What are flame retardants?
Flame retardants are chemicals used in a wide variety of products, including foam, plastics and textiles. Flame retardants are added to products to meet flammability standards and are intended to slow the spread of a fire and provide additional escape time. Over time, concerns have increased about the potential negative effects of many flame retardants on human health and the environment.
Children are especially vulnerable to the effects of toxic chemicals.
The greatest concern comes from a family of chemicals known as halogenated flame retardants, which use chlorine or bromine as a building block. Some of these chemicals, called polybrominated diphenyl ethers (PBDEs), have been phased out or restricted, but others are still widely used.
State action on flame retardants
In 2016, the Washington State Legislature amended the Children’s Safe Products Act to ban the use of five flame retardant chemicals that have been found in children’s products and in residential furniture. These are chemicals that have been proven to be toxic to people, and for which safer alternatives already exist.
The legislation also directed the Washington departments of Health and Ecology to study whether six additional flame retardant chemicals should be added to the state list of Chemicals of High Concern to Children, which would require manufacturers to report whether they use these chemicals in their products. If the agencies decide to add the six additional flame retardants to the list, the law then requires Health and Ecology to work with a stakeholder advisory group to recommend whether the Legislature should ban the use of these chemicals.
Flame retardant report
In 2014, the Washington Legislature directed the Department of Ecology to review information on flame retardants, test products, and develop recommendations for bans or restrictions on the use of flame retardants in children's products and furniture. The Legislature requested specific information on tetrabromobisphenol A (TBBPA) and antimony, as well as other flame retardants detected in children's products and furniture.
Ecology released its report in January, 2015. Ecology recommended a number of actions, including:
The complete report is available at "Flame Retardants, A Report to the Legislature." A summary of the report is also available.
Polybrominated diphenyl ethers (PBDEs) are flame retardant chemicals that were widely used in the U.S. and Canada. Studies showed that PBDEs are toxic and have been escaping from products and accumulating in people and the environment, including in human breast milk, blood and fat, household dust, and indoor air, fish, wildlife, birds, beef, dairy products and sediments.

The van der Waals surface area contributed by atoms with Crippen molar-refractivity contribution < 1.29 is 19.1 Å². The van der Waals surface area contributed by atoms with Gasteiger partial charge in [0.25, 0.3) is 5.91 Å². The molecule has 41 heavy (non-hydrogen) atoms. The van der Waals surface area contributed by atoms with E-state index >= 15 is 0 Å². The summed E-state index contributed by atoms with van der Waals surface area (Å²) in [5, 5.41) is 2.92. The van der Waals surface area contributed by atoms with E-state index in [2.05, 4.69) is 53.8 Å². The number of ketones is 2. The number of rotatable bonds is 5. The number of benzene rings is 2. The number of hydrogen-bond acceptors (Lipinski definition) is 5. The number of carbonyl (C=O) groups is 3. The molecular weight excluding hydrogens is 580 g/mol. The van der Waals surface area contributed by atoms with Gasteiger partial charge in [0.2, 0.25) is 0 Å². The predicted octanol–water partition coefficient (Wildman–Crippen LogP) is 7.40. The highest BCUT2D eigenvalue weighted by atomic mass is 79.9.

Three main types of PBDEs were used in consumer products: Penta-BDE, Octa-BDE and Deca-BDE. Each of these types of PBDEs has different uses and different toxicity. Manufacturers of Penta-BDE and Octa-BDE agreed to voluntarily stop producing these two forms of PBDEs by the end of 2004.
In 2008, Washington passed a law (RCW 70.76) restricting the use of PBDEs in products sold in Washington state. This law helped to inform a national agreement in 2009 between manufacturers of Deca-BDE and the U.S. Environmental Protection Agency to stop producing, importing, and selling Deca-BDE by the end of 2012. In 2014, Ecology published a report that indicates that manufacturers have moved away from using PBDEs in products available to Washington consumers. Recent studies have indicated that these bans and agreements have led to falling levels of PBDEs in the environment.
Washington's PBDE law resulted from the Chemical Action Plan for PBDEs, which was published in January 2006.
How do I prevent exposure to PBDEs?
PBDEs in indoor dust are one of the primary sources of exposure to flame retardants. Reduce your exposure to indoor dust by cleaning regularly. Use a damp cloth to dust indoor living and working areas. Avoid stirring the dust into the air. Use a vacuum with a HEPA filter. Open windows and doors while you clean. Wash your hands after dusting and cleaning.
The Washington State Department of Health has additional information on how humans are exposed to PBDEs and how to reduce exposure. In addition, the Northwest Pediatric Environmental Health Specialty Unit at the University of Washington has produced a factsheet on PBDEs for pediatric health professionals.
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